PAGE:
Silver

Figure 1. Silver, atomic number of 47 and atomic weight of 107.8682.[1]

Silver is the 47th element on the periodic table. Silver's chemical symbol "Ag" is derived from the Latin word for silver, argentum.[2] It is a soft, shiny metal, which tarnishes in air as sulfur compounds react with it.[3]

Some useful properties of silver include:[2][4]

Atomic weight 107.8682
Density (at 0oC) 10.501 g/cm3
Boiling point 2435 K
Melting point 1234.93 K
Embodied energy 1500 MJ/kg
Electrical conductivity 6.3x107 m/ohm

Silver is attained from the earth in silver mines, or as a byproduct from lead and zinc mines. Smelting and refining removes silver from the ore, which then must be purified for efficient use. Electronics for example demand highly pure silver - 99.99% pure.[5]

The average primary energy required to produce silver - known as its embodied energy - is relatively high compared to other metals, at 1500 MJ/kg.[6]

Uses of silver

Silver has the highest electrical conductivity of all metals, with copper having the second highest. This makes silver very useful in electronics, often being used for solder, electrical contacts, and printed circuit boards.[2] This conductivity also makes it an excellent reflector of light - hence being the origin of the name "silvered mirrors".

Silver is also of use in attaining solar power. It is first manufactured into what is called "silver paste", and is then applied to solar panels. The paste conducts the electric current produced by light hitting the photovoltaic cells, which allows electricity to flow elsewhere.[5]

An alloy of silver known as Sterling silver, made up of 92.5% silver, is used to make silverware, jewelry and other goods.

Silver bromide and silver iodide were used in the early stages of photography due to their high sensitivity to light, and some silver salts are still used in photo development, in order to produce high quality images.[3]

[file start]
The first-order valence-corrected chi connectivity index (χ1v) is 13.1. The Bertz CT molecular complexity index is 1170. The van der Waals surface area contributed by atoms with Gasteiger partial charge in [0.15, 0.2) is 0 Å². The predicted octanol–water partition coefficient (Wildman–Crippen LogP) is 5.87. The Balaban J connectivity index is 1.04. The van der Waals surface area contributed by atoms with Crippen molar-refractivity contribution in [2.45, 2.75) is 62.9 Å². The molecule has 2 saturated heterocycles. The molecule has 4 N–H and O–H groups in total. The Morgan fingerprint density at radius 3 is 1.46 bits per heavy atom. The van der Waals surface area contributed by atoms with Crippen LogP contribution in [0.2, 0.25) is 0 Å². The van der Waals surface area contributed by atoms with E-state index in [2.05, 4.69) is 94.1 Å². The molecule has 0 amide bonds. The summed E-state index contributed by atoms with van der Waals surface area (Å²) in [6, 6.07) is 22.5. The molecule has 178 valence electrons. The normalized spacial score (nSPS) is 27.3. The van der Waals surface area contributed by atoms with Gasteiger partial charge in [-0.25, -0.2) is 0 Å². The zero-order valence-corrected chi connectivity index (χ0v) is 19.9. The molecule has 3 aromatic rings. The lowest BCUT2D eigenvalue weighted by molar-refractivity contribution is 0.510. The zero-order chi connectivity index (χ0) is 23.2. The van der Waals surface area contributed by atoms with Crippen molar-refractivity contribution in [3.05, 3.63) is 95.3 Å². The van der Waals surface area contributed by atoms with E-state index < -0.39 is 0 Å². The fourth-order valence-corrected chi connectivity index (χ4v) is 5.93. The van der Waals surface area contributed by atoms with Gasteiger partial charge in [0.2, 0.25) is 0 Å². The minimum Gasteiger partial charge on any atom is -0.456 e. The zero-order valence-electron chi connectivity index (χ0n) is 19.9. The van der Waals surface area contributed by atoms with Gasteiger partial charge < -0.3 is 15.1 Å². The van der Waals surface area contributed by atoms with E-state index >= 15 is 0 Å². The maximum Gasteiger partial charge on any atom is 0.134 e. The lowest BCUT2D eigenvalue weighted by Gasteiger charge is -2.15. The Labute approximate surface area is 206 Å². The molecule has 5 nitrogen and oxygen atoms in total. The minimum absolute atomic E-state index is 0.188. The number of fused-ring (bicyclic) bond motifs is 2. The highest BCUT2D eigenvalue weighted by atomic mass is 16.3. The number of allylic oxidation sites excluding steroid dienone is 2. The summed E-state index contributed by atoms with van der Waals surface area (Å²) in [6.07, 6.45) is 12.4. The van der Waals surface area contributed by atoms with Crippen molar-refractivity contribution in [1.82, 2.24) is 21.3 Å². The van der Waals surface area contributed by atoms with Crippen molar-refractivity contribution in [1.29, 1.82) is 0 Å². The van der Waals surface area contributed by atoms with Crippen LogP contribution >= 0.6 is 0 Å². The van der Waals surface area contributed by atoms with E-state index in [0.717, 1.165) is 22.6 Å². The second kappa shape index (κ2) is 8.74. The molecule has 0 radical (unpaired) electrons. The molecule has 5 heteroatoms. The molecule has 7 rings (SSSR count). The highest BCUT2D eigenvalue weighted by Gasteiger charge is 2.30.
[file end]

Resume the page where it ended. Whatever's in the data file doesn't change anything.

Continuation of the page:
For other various uses of silver, see here.

Video

The video below is from the University of Nottingham's periodic videos project.[7] They have created a complete suite of short videos on every element on the periodic table of elements.

References

  1. Made internally be a member of the Energy Education team, with information from Jefferson Labs, Available: http://education.jlab.org/itselemental/ele047.html
  2. 2.0 2.1 2.2 Jefferson Labs. (Accessed May 16, 2016). The Element Silver [Online], Available: http://education.jlab.org/itselemental/ele047.html
  3. 3.0 3.1 Royal Society of Chemistry. (Accessed May 16, 2016). Silver [Online], Available: http://www.rsc.org/periodic-table/element/47/silver
  4. About. (Accessed May 16, 2016). Table of Electricity Resistivity and Conductivity [Online], Available: http://chemistry.about.com/od/moleculescompounds/a/Table-Of-Electrical-Resistivity-And-Conductivity.htm
  5. 5.0 5.1 Geology.com. (Accessed May 23, 2016). The Many Uses of Silver [Online], Available: http://geology.com/articles/uses-of-silver/
  6. UNEP. (August 19, 2015). Environmental Risks and Challenges of Anthropogenic Metals Flows and Cycles [Online]. Available: https://d396qusza40orc.cloudfront.net/metals/3_Environmental_Challenges_Metals-Full%20Report_36dpi_130923.pdf#96
  7. See more videos from the University of Nottingham on different elements here: http://www.periodicvideos.com/

Authors and Editors

Jordan Hanania, Jason Donev
Last updated: May 11, 2018
Get Citation